When you are about to file a car accident claim, it helps to know what can impact the value of your settlement.
One thing is for sure: the insurance company knows how much it would need to pay you for your car accident claim.
For the insurance company, the best claimant is an uneducated one because they are trying to pay you less than you deserve in a settlement. Thus, it helps to know what factors could influence the value of your auto accident case.
The first thing that you should know is the two categories of damages. The first is economic damages, representing either money that has come out of your pocket because of the accident or that you are prevented from earnings.
The second is non-economic damages, subjective dollar measures of how the accident has impacted you.
With that in mind, here is the explanation of five factors that answer the common questions about your auto accident case value:
If you are talking about payment for the time you have missed from work, it is not difficult to calculate, provided that the injury was severe enough to cause you to miss time.
Car accident cases can get contentious when you seek payment for future earnings lost. This is almost always where there is a dispute between the two sides in a personal injury claim.
The insurance company or the defendant will almost always argue that you are not unable to work because of your injury.
Alternatively, they may claim that, as an injured party, you can work in a lower-paying job without regard to your current job training.
This is where you would need some expert testimony and convincing documentation of this element of your insurance claim because the other side will not simply concede that you are entitled to what could amount to hundreds of thousands of dollars or more unless you have suffered a severe injury.
Pain and Suffering
When you are a plaintiff, this element of damages is very subjective, although it is usually determined according to a formula. This is one of the most significant factors that affect the value of a car accident case.
In many states, some laws cap pain and suffering damages. Illinois tried that in the past, but in the case of Lebron v. Gottlieb Memorial Hospital, the Illinois Supreme Court struck down damage caps in medical malpractice cases that would have limited pain and suffering.
Thus, there are no constraints on pain and suffering damages for all cases in Illinois.
Here, the type of injury you suffered and the documentation you can provide will influence the insurer or the jury.
They will use their feelings to decide the multiplier for your pain and suffering award. It is important to remember that pain and suffering cover what you have experienced and pay you for what you will suffer in the future.
Severe injuries will lead to higher pain and suffering awards.
Some of your damages award may be used to pay back your health insurance provider for your medical treatment.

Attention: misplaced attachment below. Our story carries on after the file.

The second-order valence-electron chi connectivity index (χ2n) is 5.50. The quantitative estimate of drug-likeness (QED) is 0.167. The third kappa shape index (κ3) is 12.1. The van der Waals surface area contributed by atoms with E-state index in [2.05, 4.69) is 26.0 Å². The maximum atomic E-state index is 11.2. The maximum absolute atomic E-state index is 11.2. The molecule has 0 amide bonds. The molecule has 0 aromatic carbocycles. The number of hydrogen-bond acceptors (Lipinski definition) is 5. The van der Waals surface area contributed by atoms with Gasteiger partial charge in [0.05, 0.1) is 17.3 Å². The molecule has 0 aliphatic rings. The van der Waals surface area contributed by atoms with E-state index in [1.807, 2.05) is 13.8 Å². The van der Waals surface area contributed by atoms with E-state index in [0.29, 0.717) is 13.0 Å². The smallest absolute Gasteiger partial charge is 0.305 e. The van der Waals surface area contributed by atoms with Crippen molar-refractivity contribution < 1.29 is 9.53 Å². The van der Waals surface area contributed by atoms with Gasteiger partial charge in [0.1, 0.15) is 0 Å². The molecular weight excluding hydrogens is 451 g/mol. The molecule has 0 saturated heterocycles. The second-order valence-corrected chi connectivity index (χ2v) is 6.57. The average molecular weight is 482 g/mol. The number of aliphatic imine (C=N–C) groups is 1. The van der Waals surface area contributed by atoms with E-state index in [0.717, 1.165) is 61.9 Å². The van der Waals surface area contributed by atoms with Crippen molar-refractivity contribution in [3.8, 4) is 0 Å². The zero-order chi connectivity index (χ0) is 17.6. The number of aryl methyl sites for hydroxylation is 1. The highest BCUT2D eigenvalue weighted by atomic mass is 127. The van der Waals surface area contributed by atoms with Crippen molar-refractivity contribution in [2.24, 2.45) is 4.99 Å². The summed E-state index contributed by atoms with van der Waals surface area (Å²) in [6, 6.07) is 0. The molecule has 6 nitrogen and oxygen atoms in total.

They have the right of subrogation to be paid back what they have already paid out on your behalf. Of course, if you have any out-of-pocket expenses, these will also be reimbursed in your car accident case.
Medical expenses are not just limited to the cost of medical care. You may also have long-term costs of care that include rehabilitation and other medical bills.
If your accident injuries are severe enough, you may even require some home health care and more extensive care. You would need to detail and document what your medical costs are expected to be in the future.
Your Responsibility for the Car Accident
Once the total value of your car accident injury claim is established, your role in the events that led to the accident will be examined. Illinois Statutes Chapter 735 Civil Procedure §-1116 sets forth the limitations on recovery in a personal injury case in the state.
However, the value of your car accident claim will be reduced by the percentage of the blame that you bear for causing the crash. In other words, you are not rewarded for your own negligence.
For example, if a car ran a red light and hit you, but you were not wearing a seatbelt, you bear a proportion of the fault for what happened to you in the car crash.
Let’s say that the insurance company thinks that the lack of a seatbelt caused 20% of your injuries, it will reduce your amount of recovery by that amount.
This happens because the law recognizes that making someone pay for part of the damage they did not cause is unfair.
The Documentation That You Provide in Your Car Accident Claim
Even if you have been injured, you will only receive financial compensation for what you can show that you have suffered. This means that you will need to provide evidence of the accident.
You will also need to provide documentation of your damages in the form of medical records and other proof of your injuries.
You can also provide evidence of psychological damage and the loss of your lifestyle regarding pain and suffering.
You should provide earning statements and other evidence of your earning power regarding lost wages. The insurance company is generally very strict about what they pay, and they usually need to be pushed to pay the total value of the car accident claim.
Providing them with extensive documentation takes them their first line of defense when they try to deny you what you are owed.
You should start by giving all of the available evidence to the insurance adjuster to establish the value of your car accident case. This could include a police report and witness statements. Your personal injury attorney can help you deal with the insurance adjuster.
As a car accident victim, your personal injury lawyer can help you establish the value of your case. Rosenfeld Injury Lawyers, LLC is the law firm you hire when you need an experienced car accident attorney.